The trial judge properly concluded that the mere existence of widespread publicity is not, in and of itself, sufficient to require a change of venue, but that the determinative factor is whether a jury which can reach a verdict uninfluenced by such publicity may be selected in the area. The prospective jurors were carefully examined by the trial judge. This examination revealed that most, if not all, of the jury panel had viewed the events which took place at the airport, either in person or by means of television coverage. Of two jurors who had actually been present at the airport, one stated that he would nonetheless be able to return a verdict based on the evidence and the law, while the other was excused because of the fixed opinion he had formed. Two television viewers were likewise excused. The remainder of the jurors on the panel indicated that they could reach a verdict on the evidence and the law. The record does not reveal, nor does appellant claim, that an objectionable juror was seated. The discretion of the trial court, to which the motion for change of venue is directed, was not abused in the case at bar, but was carefully exercised with the utmost regard for the interests of the appellant.
At the close of the government's case, and later, at the close of the entire case, appellant moved for a judgment of acquittal on all three counts, on the ground that there was no evidence, or alternatively, that the evidence was insufficient as a matter of law, to support convictions on those counts. Both motions were overruled. While appellant assigns error to the action of the trial court with respect to all three counts, serious objection is levelled only at the denial of the motion as to the first count.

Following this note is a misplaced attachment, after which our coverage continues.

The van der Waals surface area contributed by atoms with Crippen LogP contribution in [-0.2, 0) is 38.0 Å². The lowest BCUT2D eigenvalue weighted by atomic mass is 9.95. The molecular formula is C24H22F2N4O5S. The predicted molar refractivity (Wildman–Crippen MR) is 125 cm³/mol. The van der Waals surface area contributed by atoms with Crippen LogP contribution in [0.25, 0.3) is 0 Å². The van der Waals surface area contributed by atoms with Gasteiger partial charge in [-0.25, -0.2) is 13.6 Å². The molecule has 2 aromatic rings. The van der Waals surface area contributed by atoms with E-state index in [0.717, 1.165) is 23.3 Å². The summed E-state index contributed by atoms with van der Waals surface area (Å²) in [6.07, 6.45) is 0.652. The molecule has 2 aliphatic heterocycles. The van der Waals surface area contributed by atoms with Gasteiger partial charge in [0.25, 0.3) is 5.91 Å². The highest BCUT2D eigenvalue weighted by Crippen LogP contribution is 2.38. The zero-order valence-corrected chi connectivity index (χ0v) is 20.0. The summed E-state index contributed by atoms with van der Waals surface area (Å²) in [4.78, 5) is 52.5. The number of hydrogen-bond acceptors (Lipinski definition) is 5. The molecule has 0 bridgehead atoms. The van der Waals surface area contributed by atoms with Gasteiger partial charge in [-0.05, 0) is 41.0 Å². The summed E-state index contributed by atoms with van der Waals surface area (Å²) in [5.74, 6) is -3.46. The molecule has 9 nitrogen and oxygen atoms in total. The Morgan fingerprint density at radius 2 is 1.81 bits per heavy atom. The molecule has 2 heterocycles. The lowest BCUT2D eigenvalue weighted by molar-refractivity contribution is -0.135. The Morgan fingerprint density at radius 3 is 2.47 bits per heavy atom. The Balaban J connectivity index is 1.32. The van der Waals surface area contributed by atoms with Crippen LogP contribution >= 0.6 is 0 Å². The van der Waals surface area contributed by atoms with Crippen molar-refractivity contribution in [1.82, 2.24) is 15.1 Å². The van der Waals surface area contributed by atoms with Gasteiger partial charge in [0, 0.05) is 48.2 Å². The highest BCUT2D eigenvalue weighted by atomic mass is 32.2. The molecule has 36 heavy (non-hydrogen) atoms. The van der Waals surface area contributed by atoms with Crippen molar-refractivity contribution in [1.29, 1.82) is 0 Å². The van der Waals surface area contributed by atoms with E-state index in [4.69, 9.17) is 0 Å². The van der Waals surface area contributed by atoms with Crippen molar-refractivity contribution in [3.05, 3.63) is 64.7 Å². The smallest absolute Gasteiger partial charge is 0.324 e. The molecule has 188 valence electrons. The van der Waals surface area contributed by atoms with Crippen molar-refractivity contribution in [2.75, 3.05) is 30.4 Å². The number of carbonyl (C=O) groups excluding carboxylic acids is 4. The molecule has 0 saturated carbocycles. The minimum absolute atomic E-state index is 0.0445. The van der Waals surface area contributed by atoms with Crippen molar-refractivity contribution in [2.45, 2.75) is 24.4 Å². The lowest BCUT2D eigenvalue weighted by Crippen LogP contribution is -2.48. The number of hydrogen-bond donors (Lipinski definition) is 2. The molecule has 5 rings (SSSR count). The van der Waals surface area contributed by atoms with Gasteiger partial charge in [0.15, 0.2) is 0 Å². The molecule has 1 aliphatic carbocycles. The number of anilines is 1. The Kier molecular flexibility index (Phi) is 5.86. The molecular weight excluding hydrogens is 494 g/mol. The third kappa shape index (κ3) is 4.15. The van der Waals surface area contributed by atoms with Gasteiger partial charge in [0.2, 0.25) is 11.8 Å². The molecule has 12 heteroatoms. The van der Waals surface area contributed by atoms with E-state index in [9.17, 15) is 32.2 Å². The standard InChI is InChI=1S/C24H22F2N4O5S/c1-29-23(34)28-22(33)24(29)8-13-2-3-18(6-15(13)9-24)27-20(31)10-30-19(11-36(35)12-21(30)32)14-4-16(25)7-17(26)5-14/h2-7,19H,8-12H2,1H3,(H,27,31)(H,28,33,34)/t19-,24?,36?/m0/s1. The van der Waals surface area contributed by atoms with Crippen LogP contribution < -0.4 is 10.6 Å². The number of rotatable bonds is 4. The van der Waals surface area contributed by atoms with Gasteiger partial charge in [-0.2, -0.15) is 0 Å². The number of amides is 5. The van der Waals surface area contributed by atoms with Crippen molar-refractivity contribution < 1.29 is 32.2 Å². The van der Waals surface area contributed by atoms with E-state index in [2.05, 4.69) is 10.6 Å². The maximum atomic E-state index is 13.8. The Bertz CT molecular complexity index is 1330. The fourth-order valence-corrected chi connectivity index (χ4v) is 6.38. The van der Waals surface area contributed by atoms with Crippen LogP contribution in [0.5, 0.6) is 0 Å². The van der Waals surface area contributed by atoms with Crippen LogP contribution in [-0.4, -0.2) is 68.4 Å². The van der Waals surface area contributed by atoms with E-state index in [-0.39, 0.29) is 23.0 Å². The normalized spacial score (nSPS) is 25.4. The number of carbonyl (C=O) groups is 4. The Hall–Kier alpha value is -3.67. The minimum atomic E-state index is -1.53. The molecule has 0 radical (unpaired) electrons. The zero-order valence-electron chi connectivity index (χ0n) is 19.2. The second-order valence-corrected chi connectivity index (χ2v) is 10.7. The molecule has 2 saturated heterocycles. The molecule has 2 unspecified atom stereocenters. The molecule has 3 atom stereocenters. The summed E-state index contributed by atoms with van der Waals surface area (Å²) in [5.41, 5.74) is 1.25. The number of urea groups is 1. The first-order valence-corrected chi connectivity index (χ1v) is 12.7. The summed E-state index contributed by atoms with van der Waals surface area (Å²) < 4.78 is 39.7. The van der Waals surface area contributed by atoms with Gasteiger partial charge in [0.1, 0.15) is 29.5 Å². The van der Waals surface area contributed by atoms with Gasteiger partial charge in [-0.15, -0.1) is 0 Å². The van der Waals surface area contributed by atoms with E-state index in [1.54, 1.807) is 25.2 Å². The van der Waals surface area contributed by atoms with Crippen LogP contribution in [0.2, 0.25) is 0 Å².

Appellant first directs our attention to the fact that the indictment, in the first count, charged that appellant 'did knowingly transport * * *', while the third count charged that he 'transported and caused to be transported * * *', and the sixth alleged that he 'did obstruct and attempt to obstruct * * *'. The significance which is supposedly to be drawn from the difference in the language used in the several counts is that while the third and sixth allege that he 'caused to be transported' and 'attempted to obstruct', the first alleges neither that he caused the transportation of the named individuals, nor that he attempted to transport them. Thus, it is contended, he is charged in the first count flatly and solely with 'transporting', and the evidence does not show that he transported anyone.